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M’masi Sylvia - Masters of Arts Public Policy and Administration, Kenyatta University, Kenya

Dr. Edna Moi - Lecturer, Kenyatta University, Kenya


Education access is quite important to each and every individual in a country. In Kenya the illiteracy levels are slowly declining due to more and more citizens gaining access to education. In the past education access had only been a preserve of the wealthy, in the society. Currently also the poor and less privileged in the society have access to education. The research was necessitated by the fact that despite the government and other stake holders combining efforts to ensure more and more Kenyans had access to education especially in Nairobi which is the capital of Kenya, the level of education access was increasing at a very slow rate. From data obtained from NGO’s such as USAID the slow increase in the level of education access in Nairobi was blamed on inadequate funding. When funding was increased, the level of education access was on the increase but once the funding was reduced education access was on the decline. With USAID reducing its funding in the Kenyan education sector over the past few years, many parents found it difficult to educate their children especially in the Nairobi slum dwellings where earnings are low. The research was guided by the operating income approach and the human capital theory. These two theories were used since they relate closely to the levels of capital and resource utilization and the expected results. Since most of the data was readily available from USAID itself, the government and most of the learning institutions which received funding from USAID, a casual research approach suited the study. Despite the casual approach, primary data was collected from USAID staff and some of the stakeholders, where a total of 120 respondents were interviewed. They were distributed amongst USAID staff and policy implementation stakeholders where the partners accounted for the bulk of respondents. A pre-structured questionnaire was mailed to the respondents which allowed them to fill it at their own free time. Simple regression analysis and correlation analysis were used to analyze most of the data collected. The main finding of the study was that whenever USAID faces tough economic times, they are forced to cut funding into most of their projects such as educational projects being undertaken in Nairobi. To deal with such occurrences there was need for USAID to have clearly set goals and time periods within which the goals must be achieved whether funding is reduced or not.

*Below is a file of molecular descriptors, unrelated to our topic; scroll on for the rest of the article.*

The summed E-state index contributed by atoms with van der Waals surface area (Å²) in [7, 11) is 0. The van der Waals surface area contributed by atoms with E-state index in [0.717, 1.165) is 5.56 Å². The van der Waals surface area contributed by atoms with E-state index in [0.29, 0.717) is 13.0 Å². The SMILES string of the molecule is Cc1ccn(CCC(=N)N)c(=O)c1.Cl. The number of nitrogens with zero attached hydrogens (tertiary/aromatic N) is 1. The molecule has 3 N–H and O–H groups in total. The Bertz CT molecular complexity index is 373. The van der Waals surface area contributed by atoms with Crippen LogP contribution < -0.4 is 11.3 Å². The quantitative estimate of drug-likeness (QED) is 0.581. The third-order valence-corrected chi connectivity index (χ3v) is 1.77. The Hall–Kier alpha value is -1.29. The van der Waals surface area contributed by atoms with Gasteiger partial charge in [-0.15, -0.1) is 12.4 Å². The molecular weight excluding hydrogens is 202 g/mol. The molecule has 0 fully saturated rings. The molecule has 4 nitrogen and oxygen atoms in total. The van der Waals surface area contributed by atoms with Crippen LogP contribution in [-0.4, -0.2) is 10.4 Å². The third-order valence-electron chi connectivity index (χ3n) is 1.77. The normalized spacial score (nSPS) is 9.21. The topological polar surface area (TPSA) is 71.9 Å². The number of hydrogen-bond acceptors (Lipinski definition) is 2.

Full Length Research (PDF Format)